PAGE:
|Mama Iva, in the kitchen|
|School and church, as seen from the Mae Flower|
|Homestead House, far right, at Icelandic|
|Cousin Walter, age 92, on his 1959 John Deere 730, in the 2012 parade|
|Cousin Royce, in 2012, on a John Deere 4010|
|Miss Teen North Dakota pitches in during an antique demo|
|Everyone on the bench, and behind it, are family - minus the purple lady, who I'm sure is still very nice|
"Did you come here last year with two of your buddies and I gave you guys a private tour?"
He nodded. "Yes! That was me! I came back!" (He's the one in the middle.)
|Precious! The ropes are for the tractor pull, I think.|
I swear, kids here still talk like its the 1950s. If "Golly, gee whiz!" were to come out of their mouths, I would not be shocked. It's delightful.
And at some point this summer, some true genius put in an honest-and-true Victory Garden right next to the house! Picnic table too! Oh, the sweet poetry of this delightful development - it was like getting positive confirmation from the Universe on everything I am trying to do here.
|Mom and visitors in the living room|
|House and Victory Garden|
Amid regular rationing of canned food in Britain, a poster campaign "Plant more in '44!") encouraged the planting of victory gardens by nearly 20 million Americans during the course of WWII. These gardens produced up to 40 percent of all the vegetable produce being consumed nationally.Hard to imagine this kind of national effort now, isn't it? Nevertheless, I think food gardens are making a serious comeback, just judging by the number of my friends who asked me to help me start theirs last winter. Then you have the tangible rise in demand for organic produce, school/community gardens, farmers markets, locavores and the comeback of canning - people are starting to take part in their own food sourcing and again, we move forward by looking back. Sure, it takes effort, you get dirty and battle bugs but the payoff - nutritonally and financially - is immense. Plus, kids get really into it. As my hero, Ron Finley says, "If kids grow kale, kids eat kale."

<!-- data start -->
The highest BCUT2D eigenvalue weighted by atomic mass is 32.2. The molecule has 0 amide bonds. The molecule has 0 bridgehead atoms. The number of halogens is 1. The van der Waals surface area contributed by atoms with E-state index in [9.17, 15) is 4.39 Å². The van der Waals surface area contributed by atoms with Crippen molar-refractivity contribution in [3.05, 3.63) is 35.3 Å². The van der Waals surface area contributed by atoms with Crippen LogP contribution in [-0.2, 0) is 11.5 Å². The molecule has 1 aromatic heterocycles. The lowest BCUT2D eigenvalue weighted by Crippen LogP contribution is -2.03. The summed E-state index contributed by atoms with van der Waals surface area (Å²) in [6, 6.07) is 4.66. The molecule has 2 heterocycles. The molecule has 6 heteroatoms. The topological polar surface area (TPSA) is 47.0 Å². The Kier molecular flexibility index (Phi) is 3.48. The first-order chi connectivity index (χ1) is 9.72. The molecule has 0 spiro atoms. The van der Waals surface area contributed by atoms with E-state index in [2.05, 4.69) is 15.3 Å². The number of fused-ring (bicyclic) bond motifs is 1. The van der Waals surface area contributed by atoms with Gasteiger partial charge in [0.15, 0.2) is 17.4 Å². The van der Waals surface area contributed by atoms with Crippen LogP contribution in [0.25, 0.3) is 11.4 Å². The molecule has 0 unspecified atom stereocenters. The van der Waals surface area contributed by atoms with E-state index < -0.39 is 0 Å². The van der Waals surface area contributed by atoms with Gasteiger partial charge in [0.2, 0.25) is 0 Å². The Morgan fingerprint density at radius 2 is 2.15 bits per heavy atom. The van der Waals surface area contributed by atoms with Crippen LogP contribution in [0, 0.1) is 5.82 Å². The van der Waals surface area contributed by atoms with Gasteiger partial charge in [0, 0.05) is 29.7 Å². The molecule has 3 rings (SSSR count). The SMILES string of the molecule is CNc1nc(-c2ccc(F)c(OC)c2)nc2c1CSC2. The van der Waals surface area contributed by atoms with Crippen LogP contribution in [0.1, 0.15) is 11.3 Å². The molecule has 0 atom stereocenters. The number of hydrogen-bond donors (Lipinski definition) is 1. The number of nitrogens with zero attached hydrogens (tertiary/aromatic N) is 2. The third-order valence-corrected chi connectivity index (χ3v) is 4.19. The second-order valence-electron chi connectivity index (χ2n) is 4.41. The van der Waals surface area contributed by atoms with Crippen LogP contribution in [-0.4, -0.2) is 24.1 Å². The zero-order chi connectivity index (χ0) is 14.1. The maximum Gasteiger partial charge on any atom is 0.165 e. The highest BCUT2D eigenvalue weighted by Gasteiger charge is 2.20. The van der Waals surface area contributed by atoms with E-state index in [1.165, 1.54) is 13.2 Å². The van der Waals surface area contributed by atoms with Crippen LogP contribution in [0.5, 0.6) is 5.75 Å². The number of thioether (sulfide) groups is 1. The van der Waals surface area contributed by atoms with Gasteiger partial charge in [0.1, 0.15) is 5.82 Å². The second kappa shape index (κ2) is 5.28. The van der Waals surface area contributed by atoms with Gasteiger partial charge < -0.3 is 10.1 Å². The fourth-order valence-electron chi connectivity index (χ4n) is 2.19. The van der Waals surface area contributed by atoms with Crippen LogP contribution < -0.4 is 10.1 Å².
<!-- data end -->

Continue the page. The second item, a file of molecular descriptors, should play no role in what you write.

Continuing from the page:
My grandfather's legacy was one sweeping gesture of remembrance, a museum to remind us of the past and rekindle just how much hard work and ingenuity played into our survival and success. It makes me think about my own legacy and I think it is seeds, not just the literal ones that grow into food but seeds of ideas on self-reliance. On this day when the government is MIA, it's the perfect time to remember when we did much for ourselves.
the national average, per person) to live. There's got to be a reason why all my farming relatives live - and thrive - well into their 90s.
At the risk of sounding like a ranting old lady (at 47, do I qualify yet?) I aim to plant seeds of independent consumer thinking and self-reliant actions. And that, I suppose, will be my legacy.